The U.N. Security Council on Wednesday approved new sanctions against Iran over its suspect nuclear program that target Iran's powerful Revolutionary Guard, ballistic missiles and nuclear-related investments.
The resolution imposing a fourth round of sanctions against Iran was approved by a vote of 12-2 with Lebanon abstaining and Brazil and Turkey voting "no."
Turkey and Brazil, both non-permanent council members, brokered a fuel-swap agreement with Iran which they hoped would address concerns Tehran may be enriching uranium for nuclear weapons and avoid new sanctions.
Brazil's U.N. Ambassador Maria Luiza Ribeiro Viotti said sanctions would lead to "suffering" by the Iranian people, delay dialogue on the country's nuclear program, and run contrary to Brazil and Turkey's efforts to engage Tehran.
U.S. Secretary of State Hillary Rodham Clinton has called the sanctions the toughest ever, but the measures are still far short of crippling economic punishments or an embargo on oil shipments, Iran's prime money earner.
The Security Council imposed limited sanctions in December 2006 and has been ratcheting them up in hopes of pressuring Iran to suspend enrichment and start negotiations on its nuclear program. The first two resolutions were adopted unanimously and the third by a vote of 14-0 with Indonesia abstaining.
Iran has repeatedly defied the demand and has stepped up its activities, enriching uranium to 20 percent and announcing plans to build new nuclear facilities. Tehran insists its program is purely peaceful, aimed at producing nuclear energy.
The U.S. and its allies believe Iran's real aim is to produce nuclear weapons and want Iran to suspend uranium enrichment and start negotiations on it nuclear program.
The new resolution bans Iran from pursuing "any activity related to ballistic missiles capable of delivering nuclear weapons," bars Iranian investment in activities such as uranium mining, and prohibits Iran from buying several categories of heavy weapons including attack helicopters and missiles.
It imposes new sanctions on 40 Iranian companies and organizations — 15 linked to Iran's powerful Revolutionary Guard, 22 involved in nuclear or ballistic missile activities and three linked to the Islamic Republic of Iran Shipping Lines. That more than doubles the 35 entities now subject to an asset freeze.
The resolution also adds one individual to the previous list of 40 Iranians subject to an asset freeze — Javad Rahiqi who heads the Atomic Energy Organization of Iran's Esfahan Nuclear Technology Center. Under its provisions, all 41 individuals are now also subject to a travel ban.
The resolution also calls on all countries to cooperate in cargo inspections — which must receive the consent of the ship's flag state — if there are "reasonable grounds" to believe the cargo could contribute to Iranian nuclear program.
On the financial side, it calls on — but does not require — countries to block financial transactions, including insurance and reinsurance, and to ban the licensing of Iranian banks if they have information that provides "reasonable grounds" to believe these activities could contribute to Iranian nuclear activities.
China and Russia have strong economic ties with Iran and last week Russia's Foreign Minister Sergei Lavrov was quoted as saying in Beijing that the resolution would protect the economic interests of both countries.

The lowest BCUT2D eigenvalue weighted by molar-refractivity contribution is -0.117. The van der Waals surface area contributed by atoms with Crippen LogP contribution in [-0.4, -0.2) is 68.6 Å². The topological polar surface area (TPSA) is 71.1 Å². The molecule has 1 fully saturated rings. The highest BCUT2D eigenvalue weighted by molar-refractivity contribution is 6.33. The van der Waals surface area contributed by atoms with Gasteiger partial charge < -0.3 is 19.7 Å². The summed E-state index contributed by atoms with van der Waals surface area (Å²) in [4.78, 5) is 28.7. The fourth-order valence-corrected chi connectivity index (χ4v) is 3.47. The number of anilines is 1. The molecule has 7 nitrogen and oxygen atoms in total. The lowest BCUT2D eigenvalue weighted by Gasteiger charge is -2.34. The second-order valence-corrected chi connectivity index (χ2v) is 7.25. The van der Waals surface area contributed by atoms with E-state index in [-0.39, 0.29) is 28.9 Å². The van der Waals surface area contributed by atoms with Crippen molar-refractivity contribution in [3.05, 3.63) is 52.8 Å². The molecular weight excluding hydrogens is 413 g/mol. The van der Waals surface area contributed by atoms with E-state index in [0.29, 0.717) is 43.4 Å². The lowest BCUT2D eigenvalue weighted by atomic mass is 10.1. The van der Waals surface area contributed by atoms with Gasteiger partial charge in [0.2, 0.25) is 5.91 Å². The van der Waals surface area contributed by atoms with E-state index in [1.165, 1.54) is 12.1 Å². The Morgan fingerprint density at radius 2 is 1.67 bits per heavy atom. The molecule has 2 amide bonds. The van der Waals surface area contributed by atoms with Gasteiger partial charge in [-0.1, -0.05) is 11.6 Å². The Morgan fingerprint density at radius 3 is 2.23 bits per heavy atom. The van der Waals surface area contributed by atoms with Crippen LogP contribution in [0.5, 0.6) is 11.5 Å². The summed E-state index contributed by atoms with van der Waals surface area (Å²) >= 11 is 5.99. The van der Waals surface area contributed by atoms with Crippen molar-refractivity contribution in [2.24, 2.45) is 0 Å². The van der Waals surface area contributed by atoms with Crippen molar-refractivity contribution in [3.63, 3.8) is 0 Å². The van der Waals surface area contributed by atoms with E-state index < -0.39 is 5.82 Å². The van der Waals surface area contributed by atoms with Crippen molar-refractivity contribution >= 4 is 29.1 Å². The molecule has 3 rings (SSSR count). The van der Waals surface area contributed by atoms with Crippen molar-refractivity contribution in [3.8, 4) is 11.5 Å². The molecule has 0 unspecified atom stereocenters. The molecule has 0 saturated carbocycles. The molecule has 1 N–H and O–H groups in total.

China's U.N. Ambassador Zhang Yesui said after the vote that the sanctions were aimed at curbing nonproliferation and would not affect "the normal life of the Iranian people" nor deter their normal trade activity.
The new resolution was hammered out during several months of difficult negotiations by the five veto-wielding permanent council members — the U.S., Russia, China, Britain and France — and nonmember Germany who have been trying for several years to get Iran into serious discussions on its nuclear ambitions.
The five permanent council members, in a statement after the vote, stressed that the resolution "keeps the door open for early engagement" with Iran. It welcomed and commended "all diplomatic efforts, especially those by Brazil and Turkey."
But in Vienna, three diplomats said the U.S., Russia and France dismissed Iran's proposal to swap some of its enriched uranium for fuel for a research reactor in Tehran which was brokered by Brazil and Turkey.
The diplomats, speaking on condition of anonymity because the replies were private, said they contain a series of questions that in effect stall any negotiations on the issue and present Tehran with indirect demands that it is not ready to meet.
The International Atomic Energy Agency confirmed receipt of the three-nation response and said it would be passed on to Tehran.
The U.S., Russia and France have said that — unlike the original plan drawn up eight months ago — the swap proposal would leave Iran with enough material to make a nuclear weapon.
A European Union statement also criticized Iran for stonewalling attempts to probe its nuclear activities and refusing to heed U.N. Security Council demands for a freeze on enrichment, which can make both nuclear fuel and fissile warhead material.
But his Iranian counterpart, Ali Asghar Soltanieh told the meeting that "illegal resolutions" by the council will not stop his country from exercising its "legitimate right to develop its nuclear program."
Associated Press Writers George Jahn in Vienna, Matthew Lee in Quito, Ecuador, and Peter James Spielmann at the United Nations contributed to this report.
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